Acid stimulatory gastrins are peptides of different chain length which all have the C‐terminal tetrapeptide amide Trp‐Met‐Asp‐Phe‐NH2 as active site (Gregory and Tracy 1964; Morley et al. 1965; Hilsted and Rehfeld 1987). Also, gastrin peptides extended C‐terminally with glycine have been suggested to exert unique biological effects (Seva et al. 1994). Glycine‐extended gastrins have earlier been examined for their possible role in gastric acid secretion. However, we could not detect any effect on acid stimulation using the same setup as the present one – even when administering the peptide in supraphysiological concentrations (Hansen et al. 1996; Hilsted et al. 1988; for review, see Rehfeld 2014). Other progastrin‐derived peptides have also been examined for biological activity (Wang et al. 1996; Baldwin et al. 2001; Smith et al. 2006). Some of these studies, however, did not evaluate the biological responses to a specific region of the precursor. One study examined a recombinant N‐terminal truncated form of the precursor, that is, progastrin 6‐80, thus excluding the N‐terminal sequence 1‐5 (Baldwin et al. 2001). As this specific epitope was necessary for effect in our study, it seems, at present, not straightforward to combine the biological connotation of the findings. On the other hand, we cannot rule out that the N‐terminus enhances the effects but still depends on the remaining peptide structure.
N‐terminal progastrins circulate in humans in an almost 30‐fold higher concentration than the C‐terminal gastrins during fasting states (Goetze et al. 2006). In this study, we also showed that meal stimulation increases both N‐terminal progastrin fragments and amidated gastrins with gastrin concentrations reaching a plateau 30 min after stimulation. The concentration of N‐terminal progastrin fragments, however, remained elevated throughout the entire time period studied after stimulation. Moreover, we have shown the N‐terminal fragments to be released in a more constitutive manner, rather than the well‐known regulated secretion pattern of the C‐terminal gastrins (Bundgaard and Rehfeld 2008). This suggests that a relevant biological situation for the inhibitory effect may be during the fasting states when gastrin concentrations are low. According to such a theory, the acid inhibition of N‐terminal progastrins during stimulated gastrin release, for example, during meals, would yield to the brief C‐terminal gastrin stimulation of acid secretion. The present observed inhibitory effect might therefore have been studied under suboptimal physiological conditions, as inhibition of acid secretion was evaluated during a strong and constant stimulation with gastrin‐17. This could also partly explain the lack of a clear dose–response relationship. Why the effect is seen after the infusion is not well explained but may suggest that the effect requires intracellular changes, as for instance transcriptional regulation, before the effect on acid secretion precipitates. In extension of this, it should also be noted that any potential long‐term effects are not addressed in this study protocol. Therefore, studies addressing long‐term effects on cellular number/growth and differentiation needs to be pursued.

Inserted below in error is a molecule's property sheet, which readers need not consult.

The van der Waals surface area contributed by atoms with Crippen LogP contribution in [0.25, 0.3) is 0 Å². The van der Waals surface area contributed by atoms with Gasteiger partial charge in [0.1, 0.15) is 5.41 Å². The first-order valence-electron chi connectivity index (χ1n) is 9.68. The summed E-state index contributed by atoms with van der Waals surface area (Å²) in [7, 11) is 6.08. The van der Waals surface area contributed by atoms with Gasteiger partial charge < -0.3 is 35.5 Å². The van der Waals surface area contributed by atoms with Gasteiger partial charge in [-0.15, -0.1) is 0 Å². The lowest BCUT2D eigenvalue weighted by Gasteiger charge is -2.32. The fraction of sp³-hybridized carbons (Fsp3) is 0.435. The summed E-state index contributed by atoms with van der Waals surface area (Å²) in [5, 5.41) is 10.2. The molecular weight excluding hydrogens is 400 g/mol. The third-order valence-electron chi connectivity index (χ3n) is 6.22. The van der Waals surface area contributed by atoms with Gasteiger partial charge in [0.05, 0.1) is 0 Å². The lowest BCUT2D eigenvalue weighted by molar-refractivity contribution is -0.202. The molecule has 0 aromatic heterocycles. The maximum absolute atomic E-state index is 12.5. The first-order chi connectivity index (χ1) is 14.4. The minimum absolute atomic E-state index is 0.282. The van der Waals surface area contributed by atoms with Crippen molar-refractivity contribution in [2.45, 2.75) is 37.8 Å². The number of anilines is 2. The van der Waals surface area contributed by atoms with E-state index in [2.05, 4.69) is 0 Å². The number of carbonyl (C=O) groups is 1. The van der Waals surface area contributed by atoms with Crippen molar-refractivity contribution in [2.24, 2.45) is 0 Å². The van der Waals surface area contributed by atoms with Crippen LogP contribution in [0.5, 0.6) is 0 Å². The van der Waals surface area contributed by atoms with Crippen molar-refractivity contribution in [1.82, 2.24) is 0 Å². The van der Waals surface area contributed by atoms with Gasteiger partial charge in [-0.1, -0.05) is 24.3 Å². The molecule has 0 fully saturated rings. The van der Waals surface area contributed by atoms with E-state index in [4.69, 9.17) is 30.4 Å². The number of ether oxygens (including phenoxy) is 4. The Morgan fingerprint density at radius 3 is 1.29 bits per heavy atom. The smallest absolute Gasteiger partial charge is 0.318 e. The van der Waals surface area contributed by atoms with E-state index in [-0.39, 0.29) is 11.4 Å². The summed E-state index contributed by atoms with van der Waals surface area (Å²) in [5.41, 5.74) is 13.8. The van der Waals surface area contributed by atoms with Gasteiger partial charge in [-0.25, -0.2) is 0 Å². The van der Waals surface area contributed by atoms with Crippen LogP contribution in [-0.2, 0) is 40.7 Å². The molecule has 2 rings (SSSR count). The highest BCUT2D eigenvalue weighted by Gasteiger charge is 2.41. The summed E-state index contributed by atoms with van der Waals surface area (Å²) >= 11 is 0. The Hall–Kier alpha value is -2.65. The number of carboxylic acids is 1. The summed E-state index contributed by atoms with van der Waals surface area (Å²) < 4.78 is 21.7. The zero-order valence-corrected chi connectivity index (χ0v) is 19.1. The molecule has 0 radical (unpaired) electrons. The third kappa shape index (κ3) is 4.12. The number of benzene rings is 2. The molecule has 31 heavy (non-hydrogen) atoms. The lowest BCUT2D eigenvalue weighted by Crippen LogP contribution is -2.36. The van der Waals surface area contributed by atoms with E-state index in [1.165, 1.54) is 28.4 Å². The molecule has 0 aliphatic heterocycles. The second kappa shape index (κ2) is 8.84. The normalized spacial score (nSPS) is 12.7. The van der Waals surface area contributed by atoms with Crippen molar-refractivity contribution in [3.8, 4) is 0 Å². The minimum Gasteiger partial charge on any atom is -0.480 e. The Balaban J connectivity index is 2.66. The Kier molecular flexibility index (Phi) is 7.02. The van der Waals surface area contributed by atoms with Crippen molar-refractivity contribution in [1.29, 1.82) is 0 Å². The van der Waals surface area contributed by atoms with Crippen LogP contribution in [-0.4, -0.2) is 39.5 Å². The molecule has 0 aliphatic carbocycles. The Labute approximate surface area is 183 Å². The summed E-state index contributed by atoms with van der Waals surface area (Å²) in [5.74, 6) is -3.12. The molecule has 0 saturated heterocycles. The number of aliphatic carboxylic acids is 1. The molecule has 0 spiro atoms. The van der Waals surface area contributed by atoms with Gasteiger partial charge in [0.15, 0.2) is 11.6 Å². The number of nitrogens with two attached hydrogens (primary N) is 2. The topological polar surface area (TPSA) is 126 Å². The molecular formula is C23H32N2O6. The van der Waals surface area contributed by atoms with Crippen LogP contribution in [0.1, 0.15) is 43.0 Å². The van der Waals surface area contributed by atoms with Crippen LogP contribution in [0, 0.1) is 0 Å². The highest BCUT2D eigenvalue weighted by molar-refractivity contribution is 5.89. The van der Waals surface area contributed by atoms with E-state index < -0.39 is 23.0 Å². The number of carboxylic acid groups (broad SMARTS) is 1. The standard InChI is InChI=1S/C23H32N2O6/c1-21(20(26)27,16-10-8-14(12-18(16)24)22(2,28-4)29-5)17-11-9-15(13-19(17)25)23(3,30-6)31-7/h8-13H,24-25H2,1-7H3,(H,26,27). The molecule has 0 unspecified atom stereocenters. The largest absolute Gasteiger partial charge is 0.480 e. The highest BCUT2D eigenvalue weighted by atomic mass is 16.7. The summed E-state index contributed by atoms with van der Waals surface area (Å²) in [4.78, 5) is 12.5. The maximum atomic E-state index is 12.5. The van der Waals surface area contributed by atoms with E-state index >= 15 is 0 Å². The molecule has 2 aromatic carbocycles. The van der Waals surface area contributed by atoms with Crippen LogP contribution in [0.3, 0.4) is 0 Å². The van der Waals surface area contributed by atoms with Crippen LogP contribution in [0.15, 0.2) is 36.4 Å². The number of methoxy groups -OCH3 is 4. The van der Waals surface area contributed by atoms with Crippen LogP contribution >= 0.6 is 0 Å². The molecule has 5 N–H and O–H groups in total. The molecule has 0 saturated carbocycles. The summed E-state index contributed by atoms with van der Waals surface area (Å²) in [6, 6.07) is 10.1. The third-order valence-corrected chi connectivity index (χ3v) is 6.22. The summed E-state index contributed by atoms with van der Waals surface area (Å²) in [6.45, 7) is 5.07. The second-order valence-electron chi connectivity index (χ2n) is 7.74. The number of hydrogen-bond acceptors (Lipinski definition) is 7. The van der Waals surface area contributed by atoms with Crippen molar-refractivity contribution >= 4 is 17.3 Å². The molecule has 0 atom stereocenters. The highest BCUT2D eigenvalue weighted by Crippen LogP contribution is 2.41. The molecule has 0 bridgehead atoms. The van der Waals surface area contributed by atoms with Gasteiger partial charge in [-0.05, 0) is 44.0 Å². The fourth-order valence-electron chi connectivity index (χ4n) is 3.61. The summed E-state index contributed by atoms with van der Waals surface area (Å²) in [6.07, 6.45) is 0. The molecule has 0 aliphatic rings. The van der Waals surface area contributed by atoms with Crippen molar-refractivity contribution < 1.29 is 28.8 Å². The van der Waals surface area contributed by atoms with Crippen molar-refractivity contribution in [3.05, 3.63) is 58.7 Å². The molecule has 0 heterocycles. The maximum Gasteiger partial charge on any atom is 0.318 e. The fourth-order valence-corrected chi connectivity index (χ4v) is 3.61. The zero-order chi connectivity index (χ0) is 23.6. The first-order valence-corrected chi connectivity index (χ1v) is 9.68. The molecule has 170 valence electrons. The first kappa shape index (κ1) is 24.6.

The acid secretory response from the parietal cells to gastrin is primarily mediated through the histamine‐releasing endocrine‐like cells – the ECL cells. The response to N‐terminal progastrin fragments may, on the other hand, be mediated only through the parietal cell, and thus the inhibitory effect would not be biologically amplified in the same manner as for the C‐terminal gastrins. This fits with the different potencies of N‐terminal progastrins and C‐terminal gastrins. Also, the somatostatin‐producing D‐cells should be considered as mediator of the effect. A stimulation of paracrine somatostatin response would regulate both the histamine release and the acid secretion during fasting states.
In conclusion, this study suggests that the N‐terminal region of human progastrin can inhibit gastrin acid secretion in man. The inhibitory effect was diminished when removing the N‐terminal pentapeptide sequence, which indicates that this region is involved in the inhibitory effect. For now, we suggest that N‐terminal prograstrin fragments may play a role for keeping gastric acid secretion low between meals.
Conflict of Interest
The authors have no conflicts of interest.
The expert technical assistance of Lone Olsen and Inge Mortensen is gratefully acknowledged.
The study was supported by grants from the Danish Cancer Foundation and the P.A. Messerschmidt Foundation.
- Manuscript Received: November 15, 2016.
- Manuscript Revised: January 21, 2017.
- Manuscript Accepted: January 23, 2017.
- © 2017 The Authors. Physiological Reports published by Wiley Periodicals, Inc. on behalf of The Physiological Society and the American Physiological Society.